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SONG.

ENGLYNION Y CUSAN. X.

EDMUND awo EMMELINJK,

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EDMUND awo EMMELINJK, The night it was dark and the wind it blew high And the rain fell on EMMELISE'S face; í Escap'd from her prison the Castle just by, Devotion's swec, tear was still wet on her eye, ¡ As she sought her some sheltering place. The maiden was fair, of a beautiful form J On her cheek was the roseate hue I JIer mind no rude passions could ever deform, Hot even the depth of adversity's storm And her soul not an evil thought, knew. Her guardian, Sir OSWALD, his duty betray'd, For he wish'd to have made ner his bri(1c To Rain all the riches possess'd by the maid, He sooth'd her, besought her, e'en force be es- sa y 'd i Till site sought from his power to hide. Her treFise4 unbound, in the depth of the wood, Where an oak spread its branches on high, A" wearied and faint the fair EHIMBX-ISB stood* Kesign'd to her fate let it be what it would. She is roused, for a footstep is nigh Have-pity," she cried, "an a maiden distressed, Quickly bear me from hence far away; U tf thou hast a soul wfth benevolence blest, H Oh yield me assistance, shelter, and rest And my blessing shall wait thee each 4ay." Tis EDMITWD, her lover-beloved- that is near, Oh how sweet is her voice to his heart! My beautiful maiden! thy EDMUND W here, I'll guard thee and gaide thee, then banish thy fear, *< From these horrors haste let us depart. tl The path to a woodman's wif d cottage I'll lead, H "Where peace and content love to rest, ft Where constant employment dots cheerfulness breed, II On labour's hard pittance tfceythankfelly feed, « And e'en with that pittance are bless'd." To hear the fair EMMBLINE tell bar sad tale The wraib of her lover inspir'd He vow'd that Sir OSWALD his deeds should bewail, If the strength of his arm did not utterly fail, For vengeance his honour required. He mounted his horse at break of the day, His warriors round him he calls Then swift to Sir OSWALD he urges his way, Nor tarried, nor raftered a moments delay, Till under the baron's high walls. The bugle he blew, a most terrible sound, The warder arose in a fright. The blast it was heard all The castle around, Xike oceans rough wave did the echo rebound, So tierce was the rage of the knight. f- Who blows such a blast at the baron's great gate ?" The warder did feai fnlly cry "Unknown to thy ma-tter my name* or estate, "To punish his villany now I await, And the traitor to combat defy." In hiffh polished armour Sir OSWALD is seen, His corslet rich jewels adorn ) And FjOMNB in mail of a jetty black mien, His shield is emboss'd wilh the silvery Queen, His mottoâ" To guide the forlorn." And no,7 they engage, and now fiercely they fight, With lance firmly fixtin the rest; The conscience of OSWALD obstructed his might. But EDMUND is bold, for his cause is the right- He pierces the baron's false breast! ow soon did fair EMMBLINE hear of the deed That ended her tyrant's command, And, joined by Sir EDMUND, she mounted her atecti, ie then iO her castle proceeded with speed k I to her lover her baad. JrnrtadvA R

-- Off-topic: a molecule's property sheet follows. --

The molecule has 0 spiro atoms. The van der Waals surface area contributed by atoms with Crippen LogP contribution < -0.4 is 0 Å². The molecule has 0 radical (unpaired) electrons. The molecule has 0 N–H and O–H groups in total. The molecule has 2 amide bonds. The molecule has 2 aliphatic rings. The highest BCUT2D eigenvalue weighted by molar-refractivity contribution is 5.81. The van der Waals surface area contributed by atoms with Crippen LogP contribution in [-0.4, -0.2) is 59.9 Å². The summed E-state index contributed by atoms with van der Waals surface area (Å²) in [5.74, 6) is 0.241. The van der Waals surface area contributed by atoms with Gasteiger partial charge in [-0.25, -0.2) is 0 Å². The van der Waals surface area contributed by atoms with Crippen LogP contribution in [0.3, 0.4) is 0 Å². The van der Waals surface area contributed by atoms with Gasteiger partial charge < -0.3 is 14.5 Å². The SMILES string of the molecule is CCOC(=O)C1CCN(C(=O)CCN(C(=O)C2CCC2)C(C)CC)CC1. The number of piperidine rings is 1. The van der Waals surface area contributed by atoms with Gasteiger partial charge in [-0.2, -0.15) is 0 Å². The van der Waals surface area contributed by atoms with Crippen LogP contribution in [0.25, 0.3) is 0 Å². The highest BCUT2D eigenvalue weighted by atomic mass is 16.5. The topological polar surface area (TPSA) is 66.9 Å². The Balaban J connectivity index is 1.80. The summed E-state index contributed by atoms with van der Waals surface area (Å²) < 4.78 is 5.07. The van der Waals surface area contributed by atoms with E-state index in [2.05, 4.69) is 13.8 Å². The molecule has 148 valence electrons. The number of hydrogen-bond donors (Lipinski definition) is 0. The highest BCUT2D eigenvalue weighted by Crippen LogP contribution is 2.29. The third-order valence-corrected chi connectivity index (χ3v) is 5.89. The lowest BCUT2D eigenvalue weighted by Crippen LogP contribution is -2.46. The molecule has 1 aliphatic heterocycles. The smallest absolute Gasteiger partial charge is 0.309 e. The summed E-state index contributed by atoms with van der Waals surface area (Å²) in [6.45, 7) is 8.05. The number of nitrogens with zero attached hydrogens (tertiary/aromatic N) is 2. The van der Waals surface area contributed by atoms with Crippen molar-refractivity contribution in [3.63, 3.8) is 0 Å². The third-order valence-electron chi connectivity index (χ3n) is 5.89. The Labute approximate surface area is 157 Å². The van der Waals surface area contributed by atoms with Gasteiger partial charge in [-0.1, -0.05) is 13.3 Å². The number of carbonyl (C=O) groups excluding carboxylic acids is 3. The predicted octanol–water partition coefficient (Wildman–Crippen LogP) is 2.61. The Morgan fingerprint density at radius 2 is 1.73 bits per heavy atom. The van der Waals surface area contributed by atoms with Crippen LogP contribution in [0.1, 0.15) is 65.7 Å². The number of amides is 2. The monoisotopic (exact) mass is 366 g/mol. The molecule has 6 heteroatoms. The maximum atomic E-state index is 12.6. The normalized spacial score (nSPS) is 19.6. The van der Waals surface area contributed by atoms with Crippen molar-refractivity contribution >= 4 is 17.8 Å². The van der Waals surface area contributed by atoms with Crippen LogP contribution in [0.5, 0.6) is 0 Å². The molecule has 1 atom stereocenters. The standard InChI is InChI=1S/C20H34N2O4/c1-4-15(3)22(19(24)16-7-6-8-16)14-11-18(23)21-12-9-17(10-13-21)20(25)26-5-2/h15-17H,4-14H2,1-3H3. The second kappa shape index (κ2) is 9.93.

Anecdote &f ilie tate, EARL…

i To the Editors of the North…

For the North IYales Gazette.

MISCELLANIES. ------

--EPIGRAM.

STOW, in his Chronicle, gives…